The End of Coal - Wall Street Journal

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The End of Coal - Wall Street Journal

Postby Gilbert B Norman » Sun Dec 25, 2011 7:37 am

Merry Christmas, Gentlemen--

While the term railroad is not mentioned anywhere in this article appearing in Friday's Journal, the potential of severely and adversely affecting the railroad industry cannot be dismissed:

http://online.wsj.com/article/SB1000142 ... 10250.html

Brief passage:

    After burning coal to light up Cincinnati for six decades, the Walter C. Beckjord Generating Station will go dark soon—a fate that will be shared by dozens of aging coal-fired power plants across the U.S. in coming years.

    Their owners cite a raft of new air-pollution regulations from the Environmental Protection Agency, including a rule released Wednesday that limits mercury and other emissions, for the shut-downs.

    But energy experts say there is an even bigger reason coal plants are losing out: cheap and abundant natural gas, which is booming thanks to a surge in production from shale-rock formations in the U.S.

    "Inexpensive natural gas is the biggest threat to coal," says Jone-Lin Wang, head of global power research for IHS CERA, a research company. "Nothing else even comes close."
Some 24% of Railway Operating Revenues and 44% of the Tons originated on railroads today represent coal; with the efficiencies developed over the years I have been following industry affairs (coal was once handled in 50 ton Hopper cars and moved in consists of Merchandise trains), it is a safe assumption that so long as coal remains a dominant energy source, railroad will handle it.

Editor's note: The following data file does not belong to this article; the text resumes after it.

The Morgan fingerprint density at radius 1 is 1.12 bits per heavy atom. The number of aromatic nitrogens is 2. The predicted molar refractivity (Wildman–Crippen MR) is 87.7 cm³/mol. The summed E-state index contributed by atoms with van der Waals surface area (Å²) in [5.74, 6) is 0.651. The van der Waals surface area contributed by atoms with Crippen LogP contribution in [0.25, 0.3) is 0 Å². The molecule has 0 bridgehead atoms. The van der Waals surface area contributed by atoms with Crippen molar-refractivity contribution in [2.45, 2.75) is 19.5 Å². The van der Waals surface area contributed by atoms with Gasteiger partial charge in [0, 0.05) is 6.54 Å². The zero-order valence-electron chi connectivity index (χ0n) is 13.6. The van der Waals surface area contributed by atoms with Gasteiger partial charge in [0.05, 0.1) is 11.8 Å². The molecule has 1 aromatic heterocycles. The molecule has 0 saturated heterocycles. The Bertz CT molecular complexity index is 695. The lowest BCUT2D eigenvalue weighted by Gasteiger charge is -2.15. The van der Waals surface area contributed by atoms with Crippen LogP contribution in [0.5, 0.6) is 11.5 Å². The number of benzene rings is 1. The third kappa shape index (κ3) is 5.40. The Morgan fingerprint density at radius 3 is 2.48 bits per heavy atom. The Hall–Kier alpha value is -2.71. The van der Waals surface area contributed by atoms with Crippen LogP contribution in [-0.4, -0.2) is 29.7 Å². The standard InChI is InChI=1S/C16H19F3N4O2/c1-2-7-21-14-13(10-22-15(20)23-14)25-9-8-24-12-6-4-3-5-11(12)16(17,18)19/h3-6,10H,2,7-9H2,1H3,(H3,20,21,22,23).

But the Journal is reporting that state of affairs is under siege owing to environmental concerns.

Personally, I hold that the industry will be under severe threats during next decade of 2020; it the environmentalist initiatives favoring wind and geothermal generation become more dominant and if natural gas and nuclear interests, none of which have any need for railroad transportation, then the industry will be looking at the "hurts". Diversion from rails of Asian import traffic owing to the Panama Canal expansion from West Coast ports to Ports closest to the traffic's final destination will only result is less favorable line hauls. While the Eastern carriers such as CSX and NS will see increases, they will hardly be of size to offset those losses that BNSF and UP will sustain.